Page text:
Saturday, January 15, 2011

The Moronic Inferno: And Other Visits to America

As the title indicates, this book is highly critical of America, but it is a criticism tempered and somewhat confounded by Amis' complicated Ameriphilia. After all, he has made a habit of sending his characters to America (John Self in Money, the narrator in London Fields, and Richard Tull in The Information; he imports Americans in Dead Babies as well as Rachel's boyfriend in The Rachel Papers). The preoccupation with nuclear destruction carries over from Einstein's Monsters. Diedrick opines that this effort to force a collection of disparate essays to fit a conceptual scheme imposed retrospectively is strained. Such pigeonholing is unnecessary and irrelevant. He warns that these are journalistic articles, "the hack and the whore have much in common: late nights, venal gregariousness, social drinking, a desire to please, simulated liveliness, dissimulated exhaustion- you keep having to do it when you don't feel like it" (p. x). In the introduction to The Moronic Inferno (1986), Amis explains the title's origin:

"I got the phrase 'the moronic inferno', and much else, from Saul
Bellow, who informs me that he got it from Wyndham Lewis.
Needless to say, the moronic inferno is not a peculiarly American
condition. It is global and perhaps internal. It is also, of course,
primarily a metaphor, a metaphor for human infamy: mass, gross,
ever-distracting human infamy. One of the many things I do not
understand about Americans is this: what it is like to be a citizen of a
superpower, to maintain democratically the means of planetary
extinction?" (p. x).

Consider some of his reviews of contemporary authors. In general "British critics tend to regard the Amercan predilection for Big Novels as a vulgar neurosis - like the American predilection for big cars or big hamburgers" (p. 1). Nevertheless, regarding William Burroughs he says "Like many novelists whose modernity we indulge, William Burroughs is essentially a writer of 'good bits' - ironically, Amis has been criticised for insufficient plot. Regarding John Updike's Rabbit trilogy, "Updike toys with plot and incident, then flirtatiously retreats" (p. 156) and "In every sense it constitutes an embarrassment of riches - alert, funny and sensuous, yet also garrulous, mawkish and cranky. Updike often seems wantonly, uncontrollably fertile, like a polygamous Mormon" (p.157). Amis could be easily describing himself (maybe he is). His comments on Philip Roth reveal his own tendencies as well. Amis identifies 3 kinds of Roth women, the "Girl Who Will Do Anything", the "Ball-Breaker", and the "Big Woman" (pp. 42-43). These 3 women are found in London Fields, in Nicola, Hope, and Kath, respectively. The two essays on Saul Bellow form the bookends of this collection. Bellow says "Death is the dark backing a mirror needs if we are to see anything" (p. 202), a phrase applicable to the protagonists in Other People and Money. This line also appears in The Pregnant Widow (p. 364).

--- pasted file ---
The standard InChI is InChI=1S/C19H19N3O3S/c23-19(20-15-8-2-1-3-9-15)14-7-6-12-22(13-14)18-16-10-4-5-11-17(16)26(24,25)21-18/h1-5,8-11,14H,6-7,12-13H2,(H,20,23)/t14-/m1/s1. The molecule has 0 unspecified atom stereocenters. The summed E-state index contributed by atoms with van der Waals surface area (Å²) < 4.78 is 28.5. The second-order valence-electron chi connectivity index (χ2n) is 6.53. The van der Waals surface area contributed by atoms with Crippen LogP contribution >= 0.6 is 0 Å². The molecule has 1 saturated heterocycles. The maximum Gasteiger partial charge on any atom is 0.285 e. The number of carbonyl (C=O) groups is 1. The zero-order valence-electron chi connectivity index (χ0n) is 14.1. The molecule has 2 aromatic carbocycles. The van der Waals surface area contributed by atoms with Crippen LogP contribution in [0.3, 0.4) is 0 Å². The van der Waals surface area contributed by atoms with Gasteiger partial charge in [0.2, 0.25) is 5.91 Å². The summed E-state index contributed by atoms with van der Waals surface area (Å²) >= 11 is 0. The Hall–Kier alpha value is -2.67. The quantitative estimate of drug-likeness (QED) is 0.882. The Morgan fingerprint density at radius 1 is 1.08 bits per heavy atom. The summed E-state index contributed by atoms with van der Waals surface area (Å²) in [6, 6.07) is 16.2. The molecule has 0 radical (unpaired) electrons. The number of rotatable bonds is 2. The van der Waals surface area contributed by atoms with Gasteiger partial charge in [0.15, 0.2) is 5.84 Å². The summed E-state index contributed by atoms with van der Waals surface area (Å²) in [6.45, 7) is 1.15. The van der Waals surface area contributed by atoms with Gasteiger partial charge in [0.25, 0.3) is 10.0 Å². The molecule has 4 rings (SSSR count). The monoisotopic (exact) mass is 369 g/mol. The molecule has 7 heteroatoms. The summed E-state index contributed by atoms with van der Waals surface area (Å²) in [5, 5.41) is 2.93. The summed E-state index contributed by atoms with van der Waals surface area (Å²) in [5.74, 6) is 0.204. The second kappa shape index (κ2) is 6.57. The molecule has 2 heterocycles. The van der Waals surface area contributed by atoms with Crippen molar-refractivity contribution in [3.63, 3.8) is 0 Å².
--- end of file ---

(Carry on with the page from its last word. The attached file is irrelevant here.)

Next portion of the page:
Truman Capote represents all that is American excess: "Truman Capote lived the life of an American novelist in condensed and accelerated form. By the age of eight he was a writer, by the age of twelve he was a drunk, by the age of sixteen he was a celebrity, by the age of forty he was a multimillionaire, and by the age of fifty-nine he was dead" (p. 40).

Steven Spielberg's secret connection with his audience is ascribed in part to "the very blandness of his suburban origins - a peripatetic but untroubled childhood...I wondered if he had ever really left the chain-line ranch-style embryos of his youth" (pp. 147-148).

Amis' essay on AIDS ("Double Jeopardy: Making Sense of AIDS") is noteworthy for what Diedrick (Understanding Martin Amis) calls "an example of sustained imaginative sympathy." Amis begins by inviting the reader to step into the shoes of a gay male. The assault is two-fold, for being gay and a public health menace. He uses the colloquial term "5-H club" (hemophiliacs, Haitians, homosexuals, hookers, and heroin addicts). My post (2/21/10) on Amy Wilentz' book The Rainy Season mentions the Creole word katrach, referring to the four "H"s (homosexuals, hemophiliacs, heroin users, and Haitians), a derogatory expression that now irks Haitians.

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